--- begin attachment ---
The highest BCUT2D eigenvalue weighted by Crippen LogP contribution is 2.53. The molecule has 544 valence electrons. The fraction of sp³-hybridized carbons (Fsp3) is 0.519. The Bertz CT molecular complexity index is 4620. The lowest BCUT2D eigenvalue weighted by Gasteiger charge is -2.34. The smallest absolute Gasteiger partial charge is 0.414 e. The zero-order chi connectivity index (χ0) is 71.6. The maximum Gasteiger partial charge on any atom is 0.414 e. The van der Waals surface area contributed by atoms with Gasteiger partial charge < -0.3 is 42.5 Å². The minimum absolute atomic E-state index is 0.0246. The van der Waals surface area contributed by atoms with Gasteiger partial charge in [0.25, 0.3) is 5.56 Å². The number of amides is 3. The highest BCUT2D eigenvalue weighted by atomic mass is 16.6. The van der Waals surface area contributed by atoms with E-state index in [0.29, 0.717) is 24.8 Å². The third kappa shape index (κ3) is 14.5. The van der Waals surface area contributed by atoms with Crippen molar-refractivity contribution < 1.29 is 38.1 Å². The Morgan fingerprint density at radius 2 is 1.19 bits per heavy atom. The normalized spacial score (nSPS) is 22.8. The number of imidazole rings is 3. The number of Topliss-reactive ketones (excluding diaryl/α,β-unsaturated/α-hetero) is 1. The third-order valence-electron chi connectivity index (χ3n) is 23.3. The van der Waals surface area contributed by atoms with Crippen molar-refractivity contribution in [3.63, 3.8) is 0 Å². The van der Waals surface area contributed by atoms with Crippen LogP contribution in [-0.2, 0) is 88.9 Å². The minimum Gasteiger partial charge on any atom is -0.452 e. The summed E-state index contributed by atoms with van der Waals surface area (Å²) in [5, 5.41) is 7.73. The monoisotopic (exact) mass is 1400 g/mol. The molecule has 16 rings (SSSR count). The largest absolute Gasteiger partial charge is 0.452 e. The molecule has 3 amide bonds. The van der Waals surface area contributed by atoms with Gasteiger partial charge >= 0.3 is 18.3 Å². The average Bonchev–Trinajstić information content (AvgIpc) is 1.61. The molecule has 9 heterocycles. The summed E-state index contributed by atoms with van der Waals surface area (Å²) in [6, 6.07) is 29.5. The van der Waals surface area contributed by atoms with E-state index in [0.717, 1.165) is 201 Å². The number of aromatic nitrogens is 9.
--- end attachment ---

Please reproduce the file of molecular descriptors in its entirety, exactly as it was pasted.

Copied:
The highest BCUT2D eigenvalue weighted by Crippen LogP contribution is 2.53. The molecule has 544 valence electrons. The fraction of sp³-hybridized carbons (Fsp3) is 0.519. The Bertz CT molecular complexity index is 4620. The lowest BCUT2D eigenvalue weighted by Gasteiger charge is -2.34. The smallest absolute Gasteiger partial charge is 0.414 e. The zero-order chi connectivity index (χ0) is 71.6. The maximum Gasteiger partial charge on any atom is 0.414 e. The van der Waals surface area contributed by atoms with Gasteiger partial charge < -0.3 is 42.5 Å². The minimum absolute atomic E-state index is 0.0246. The van der Waals surface area contributed by atoms with Gasteiger partial charge in [0.25, 0.3) is 5.56 Å². The number of amides is 3. The highest BCUT2D eigenvalue weighted by atomic mass is 16.6. The van der Waals surface area contributed by atoms with E-state index in [0.29, 0.717) is 24.8 Å². The third kappa shape index (κ3) is 14.5. The van der Waals surface area contributed by atoms with Crippen molar-refractivity contribution < 1.29 is 38.1 Å². The Morgan fingerprint density at radius 2 is 1.19 bits per heavy atom. The normalized spacial score (nSPS) is 22.8. The number of imidazole rings is 3. The number of Topliss-reactive ketones (excluding diaryl/α,β-unsaturated/α-hetero) is 1. The third-order valence-electron chi connectivity index (χ3n) is 23.3. The van der Waals surface area contributed by atoms with Crippen molar-refractivity contribution in [3.63, 3.8) is 0 Å². The van der Waals surface area contributed by atoms with Crippen LogP contribution in [-0.2, 0) is 88.9 Å². The minimum Gasteiger partial charge on any atom is -0.452 e. The summed E-state index contributed by atoms with van der Waals surface area (Å²) in [5, 5.41) is 7.73. The monoisotopic (exact) mass is 1400 g/mol. The molecule has 16 rings (SSSR count). The largest absolute Gasteiger partial charge is 0.452 e. The molecule has 3 amide bonds. The van der Waals surface area contributed by atoms with Gasteiger partial charge >= 0.3 is 18.3 Å². The average Bonchev–Trinajstić information content (AvgIpc) is 1.61. The molecule has 9 heterocycles. The summed E-state index contributed by atoms with van der Waals surface area (Å²) in [6, 6.07) is 29.5. The van der Waals surface area contributed by atoms with E-state index in [0.717, 1.165) is 201 Å². The number of aromatic nitrogens is 9.